Kathleen Edwards - the Fest is yet to come
Daughter of a Canadian diplomat, 26 year old singer songwriter Kathleen Edwards has two celebrated albums under her belt. Edwards and her partner Colin Cripps will be in town as part of the Perth International Arts Festival playing Beck's Verandah on Friday, February 17. Edwards spoke to CHRIS HAVERCROFT after her brief trip to Mexico in preparation for her sun-drenched Australian tour.
Edwards has had most labels thrown at her from Americana to folk, and although she can't see where her music truly fits within any of these genres, she is just happy to be spoken about and to have the opportunity to play music as a living. That said there is no denying that some country artists have had an affect on her songwriting in a way that has had a much broader influence than just encouraging her to opt for pedal steel on some of her recordings. For the daughter of a diplomat who spent portions of her childhood in Korea and Switzerland, it is curious that she was exposed to this form of music.
'The music that influenced me growing up has had significant impact. The one thing about growing up overseas is that I was really cut off from a lot of the mainstream happenings of pop culture and what was going on in the mainstream music radio as a teenager. I think I just discovered music on my own rather than it being through one of the things that my friends were talking about. I really started hearing about music through my brother and through being in a little record shop and picking up a Bob Dylan CD. That element of it changed the way that I heard music. I wasn't influenced by the gaggle of girls going 'oh that guy is cute you must buy his record', although I can tell you I did buy a New Kids On The Block CD so I am not completely innocent."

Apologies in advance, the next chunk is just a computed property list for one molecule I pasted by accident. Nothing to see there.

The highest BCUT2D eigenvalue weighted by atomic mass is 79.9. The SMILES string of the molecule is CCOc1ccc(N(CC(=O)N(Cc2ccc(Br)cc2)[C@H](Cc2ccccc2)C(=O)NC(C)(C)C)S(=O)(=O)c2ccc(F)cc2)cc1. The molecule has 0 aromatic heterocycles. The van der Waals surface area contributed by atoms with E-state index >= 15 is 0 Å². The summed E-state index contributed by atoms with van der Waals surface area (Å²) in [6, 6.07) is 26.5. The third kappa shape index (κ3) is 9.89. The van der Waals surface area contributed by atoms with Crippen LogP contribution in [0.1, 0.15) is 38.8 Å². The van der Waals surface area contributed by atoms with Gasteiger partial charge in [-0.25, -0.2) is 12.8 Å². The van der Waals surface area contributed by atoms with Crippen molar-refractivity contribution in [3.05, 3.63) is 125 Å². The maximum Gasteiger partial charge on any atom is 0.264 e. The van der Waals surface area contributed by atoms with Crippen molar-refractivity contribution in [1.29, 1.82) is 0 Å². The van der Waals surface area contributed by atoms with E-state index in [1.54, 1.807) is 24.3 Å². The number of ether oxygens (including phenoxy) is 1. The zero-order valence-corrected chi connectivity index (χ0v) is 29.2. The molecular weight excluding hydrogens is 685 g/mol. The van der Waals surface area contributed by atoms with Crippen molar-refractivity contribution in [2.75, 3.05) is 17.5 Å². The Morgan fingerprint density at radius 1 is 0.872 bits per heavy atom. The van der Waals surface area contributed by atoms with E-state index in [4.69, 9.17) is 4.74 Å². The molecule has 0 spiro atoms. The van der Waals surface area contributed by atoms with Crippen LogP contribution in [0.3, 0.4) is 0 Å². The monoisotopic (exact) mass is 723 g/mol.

On Edwards' debut album Failer (2003), she was candid in her disdain for the state of mainstream radio in Canada via the tune One More Song The Radio Won't Like. Since then her fortunes with radio have improved but Edwards is still aware of the difficulty in Canadian artists being recognised by their local media. It is a phenomenon that sees many artists look towards America for acceptance, with the hope that attention there will facilitate some interest on the home front.
"When I wrote that song and that record came out, it was really true. I put out a record and the day it came out I was playing on the David Letterman show and yet I couldn't get arrested in Canada. I couldn't get anyone to play any of my songs on any type of mainstream radio in Canada and it was very frustrating. I have always looked at it that I am kind of speaking for all of the people that don't get radio play who are Canadian and should be protected by the government protection of Canadian culture in the mainstream radio. To this day I do still believe that the mainstream radio in Canada - for the main part - don't play music that is representative of what is happening in Canadian music.